Tag: MRI scans

Visualising Multiple Sclerosis with a New MRI Procedure

This is a pseudo-colored image of high-resolution gradient-echo MRI scan of a fixed cerebral hemisphere from a person with multiple sclerosis. Credit: Govind Bhagavatheeshwaran, Daniel Reich, National Institute of Neurological Disorders and Stroke, National Institutes of Health

A key feature of multiple sclerosis (MS) is that it causes the patient’s own immune system to attack and destroy the myelin sheaths in the central nervous system. To date, it hasn’t been possible to visualise the myelin sheaths well enough to use this information for the diagnosis and monitoring of MS.  Now researchers have developed a new magnetic resonance imaging (MRI) procedure that maps the condition of the myelin sheaths more accurately than was previously possible.

The researchers successfully tested the procedure on healthy people for the first time, and published their results in Magnetic Resonance in Medicine.

In the future, the MRI system with its special head scanner could help doctors to recognise MS at an early stage and better monitor the progression of the disease.

This technology, developed by the researchers at ETH Zurich and University of Zurich, led by Markus Weiger and Emily Baadsvik from the Institute for Biomedical Engineering, could also facilitate the development of new drugs for MS. But it doesn’t end there: the new MRI method could also be used by researchers to better visualise other solid tissue types such as connective tissue, tendons and ligaments.

Quantitative myelin maps

Conventional MRI devices capture only inaccurate, indirect images of the myelin sheaths because these devices typically work by reacting to water molecules in the body that have been stimulated by radio waves in a strong magnetic field.

But the myelin sheaths, which wrap around the nerve fibres in several layers, consist mainly of fatty tissue and proteins. That said, there is some water – known as myelin water – trapped between these layers.

Standard MRIs build their images primarily using the signals of the hydrogen atoms in this myelin water, rather than imaging the myelin sheaths directly.

The ETH researchers’ new MRI method solves this problem and measures the myelin content directly.

It puts numerical values on MRI images of the brain to show how much myelin is present in a particular area compared to other areas of the image.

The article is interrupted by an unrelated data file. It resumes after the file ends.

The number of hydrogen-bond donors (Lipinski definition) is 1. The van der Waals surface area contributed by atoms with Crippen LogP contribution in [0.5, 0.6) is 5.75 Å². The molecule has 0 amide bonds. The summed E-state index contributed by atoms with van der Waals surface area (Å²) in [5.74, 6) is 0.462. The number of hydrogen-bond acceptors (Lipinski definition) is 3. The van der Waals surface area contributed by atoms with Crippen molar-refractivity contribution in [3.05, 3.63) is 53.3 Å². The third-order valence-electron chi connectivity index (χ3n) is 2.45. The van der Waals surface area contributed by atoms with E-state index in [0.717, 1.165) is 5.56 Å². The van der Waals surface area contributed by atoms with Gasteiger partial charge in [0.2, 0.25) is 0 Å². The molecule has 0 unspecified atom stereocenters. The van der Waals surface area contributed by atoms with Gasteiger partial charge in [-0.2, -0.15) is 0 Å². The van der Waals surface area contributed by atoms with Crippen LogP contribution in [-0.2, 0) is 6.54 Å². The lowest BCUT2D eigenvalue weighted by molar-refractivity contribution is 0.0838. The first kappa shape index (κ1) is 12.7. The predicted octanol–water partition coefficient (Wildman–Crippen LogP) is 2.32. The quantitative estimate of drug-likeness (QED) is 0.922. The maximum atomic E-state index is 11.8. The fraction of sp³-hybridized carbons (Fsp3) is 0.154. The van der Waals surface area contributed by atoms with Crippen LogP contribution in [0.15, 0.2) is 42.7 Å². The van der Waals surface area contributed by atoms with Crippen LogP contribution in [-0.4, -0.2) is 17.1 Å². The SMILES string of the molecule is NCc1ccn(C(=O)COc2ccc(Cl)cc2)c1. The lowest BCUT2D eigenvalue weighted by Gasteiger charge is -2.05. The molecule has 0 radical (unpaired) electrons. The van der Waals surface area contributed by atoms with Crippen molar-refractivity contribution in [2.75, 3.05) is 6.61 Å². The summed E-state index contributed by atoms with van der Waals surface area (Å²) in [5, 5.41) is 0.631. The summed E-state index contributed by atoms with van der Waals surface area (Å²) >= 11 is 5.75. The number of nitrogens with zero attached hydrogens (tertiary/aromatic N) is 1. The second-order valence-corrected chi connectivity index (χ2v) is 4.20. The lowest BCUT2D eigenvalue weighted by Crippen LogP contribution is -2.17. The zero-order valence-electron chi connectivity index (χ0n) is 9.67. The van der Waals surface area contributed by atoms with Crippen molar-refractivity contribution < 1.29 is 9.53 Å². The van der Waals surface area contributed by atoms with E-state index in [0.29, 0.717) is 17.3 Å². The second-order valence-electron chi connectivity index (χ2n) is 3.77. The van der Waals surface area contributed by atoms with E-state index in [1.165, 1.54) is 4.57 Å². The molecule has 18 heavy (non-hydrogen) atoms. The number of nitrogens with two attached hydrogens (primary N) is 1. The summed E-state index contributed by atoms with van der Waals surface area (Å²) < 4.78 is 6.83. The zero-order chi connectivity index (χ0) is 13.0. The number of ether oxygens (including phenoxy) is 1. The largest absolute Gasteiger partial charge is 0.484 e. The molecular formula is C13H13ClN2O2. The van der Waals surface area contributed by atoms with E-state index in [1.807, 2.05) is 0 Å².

A number 8, for instance, means that the myelin content at this point is only 8 percent of a maximum value of 100, which indicates a significant thinning of the myelin sheaths.

Essentially, the darker the area and the smaller the number in the image, the more the myelin sheaths have been reduced.

This information ought to enable doctors to better assess the severity and progression of MS.

Measuring signals within millionths of a second

It is difficult however to image the myelin sheaths directly, since the signals that the MRI triggers in the tissue are very short-lived; the signals that emanate from the myelin water last much longer.

“Put simply, the hydrogen atoms in myelin tissue move less freely than those in myelin water. That means they generate much briefer signals, which disappear again after a few microseconds,” Weiger says, adding: “And bearing in mind a microsecond is a millionth of a second, that’s a very short time indeed.” A conventional MRI scanner can’t capture these fleeting signals because it doesn’t take the measurements fast enough.

To solve this problem, the researchers used a specially customised MRI head scanner that they have developed over the past ten years together with the companies Philips and Futura.

This scanner is characterised by a particularly strong gradient in the magnetic field.

“The greater the change in magnetic field strength generated by the three scanner coils, the faster information about the position of hydrogen atoms can be recorded,” Baadsvik says.

Generating such a strong gradient calls for a strong current and a sophisticated design.